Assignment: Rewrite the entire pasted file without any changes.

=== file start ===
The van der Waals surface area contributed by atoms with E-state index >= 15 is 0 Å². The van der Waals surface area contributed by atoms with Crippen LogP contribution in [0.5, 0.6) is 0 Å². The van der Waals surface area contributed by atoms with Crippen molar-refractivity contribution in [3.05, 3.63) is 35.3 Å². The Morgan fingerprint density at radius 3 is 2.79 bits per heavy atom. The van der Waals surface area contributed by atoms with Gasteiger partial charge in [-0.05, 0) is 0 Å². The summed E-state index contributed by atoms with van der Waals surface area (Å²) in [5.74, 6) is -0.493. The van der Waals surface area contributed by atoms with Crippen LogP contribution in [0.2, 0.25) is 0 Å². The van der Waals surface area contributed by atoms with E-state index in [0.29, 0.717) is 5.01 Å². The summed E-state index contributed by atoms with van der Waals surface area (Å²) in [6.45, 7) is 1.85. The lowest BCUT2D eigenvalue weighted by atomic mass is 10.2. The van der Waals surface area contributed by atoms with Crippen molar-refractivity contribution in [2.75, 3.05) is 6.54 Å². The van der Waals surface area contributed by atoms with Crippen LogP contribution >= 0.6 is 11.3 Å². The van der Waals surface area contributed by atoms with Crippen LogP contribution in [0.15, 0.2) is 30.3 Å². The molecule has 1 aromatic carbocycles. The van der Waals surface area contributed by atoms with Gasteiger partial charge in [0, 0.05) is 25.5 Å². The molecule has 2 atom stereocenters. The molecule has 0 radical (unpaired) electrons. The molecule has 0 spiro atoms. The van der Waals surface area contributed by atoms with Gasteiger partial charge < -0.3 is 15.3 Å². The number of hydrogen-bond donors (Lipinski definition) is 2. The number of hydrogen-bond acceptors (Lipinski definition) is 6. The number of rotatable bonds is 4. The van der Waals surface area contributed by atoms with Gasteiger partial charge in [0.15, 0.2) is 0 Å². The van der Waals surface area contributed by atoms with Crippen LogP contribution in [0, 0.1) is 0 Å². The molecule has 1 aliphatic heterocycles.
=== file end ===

The van der Waals surface area contributed by atoms with E-state index >= 15 is 0 Å². The van der Waals surface area contributed by atoms with Crippen LogP contribution in [0.5, 0.6) is 0 Å². The van der Waals surface area contributed by atoms with Crippen molar-refractivity contribution in [3.05, 3.63) is 35.3 Å². The Morgan fingerprint density at radius 3 is 2.79 bits per heavy atom. The van der Waals surface area contributed by atoms with Gasteiger partial charge in [-0.05, 0) is 0 Å². The summed E-state index contributed by atoms with van der Waals surface area (Å²) in [5.74, 6) is -0.493. The van der Waals surface area contributed by atoms with Crippen LogP contribution in [0.2, 0.25) is 0 Å². The van der Waals surface area contributed by atoms with E-state index in [0.29, 0.717) is 5.01 Å². The summed E-state index contributed by atoms with van der Waals surface area (Å²) in [6.45, 7) is 1.85. The lowest BCUT2D eigenvalue weighted by atomic mass is 10.2. The van der Waals surface area contributed by atoms with Crippen molar-refractivity contribution in [2.75, 3.05) is 6.54 Å². The van der Waals surface area contributed by atoms with Crippen LogP contribution >= 0.6 is 11.3 Å². The van der Waals surface area contributed by atoms with Crippen LogP contribution in [0.15, 0.2) is 30.3 Å². The molecule has 1 aromatic carbocycles. The van der Waals surface area contributed by atoms with Gasteiger partial charge in [0, 0.05) is 25.5 Å². The molecule has 2 atom stereocenters. The molecule has 0 radical (unpaired) electrons. The molecule has 0 spiro atoms. The van der Waals surface area contributed by atoms with Gasteiger partial charge < -0.3 is 15.3 Å². The number of hydrogen-bond donors (Lipinski definition) is 2. The number of hydrogen-bond acceptors (Lipinski definition) is 6. The number of rotatable bonds is 4. The van der Waals surface area contributed by atoms with Gasteiger partial charge in [0.15, 0.2) is 0 Å². The van der Waals surface area contributed by atoms with Crippen LogP contribution in [0, 0.1) is 0 Å². The molecule has 1 aliphatic heterocycles.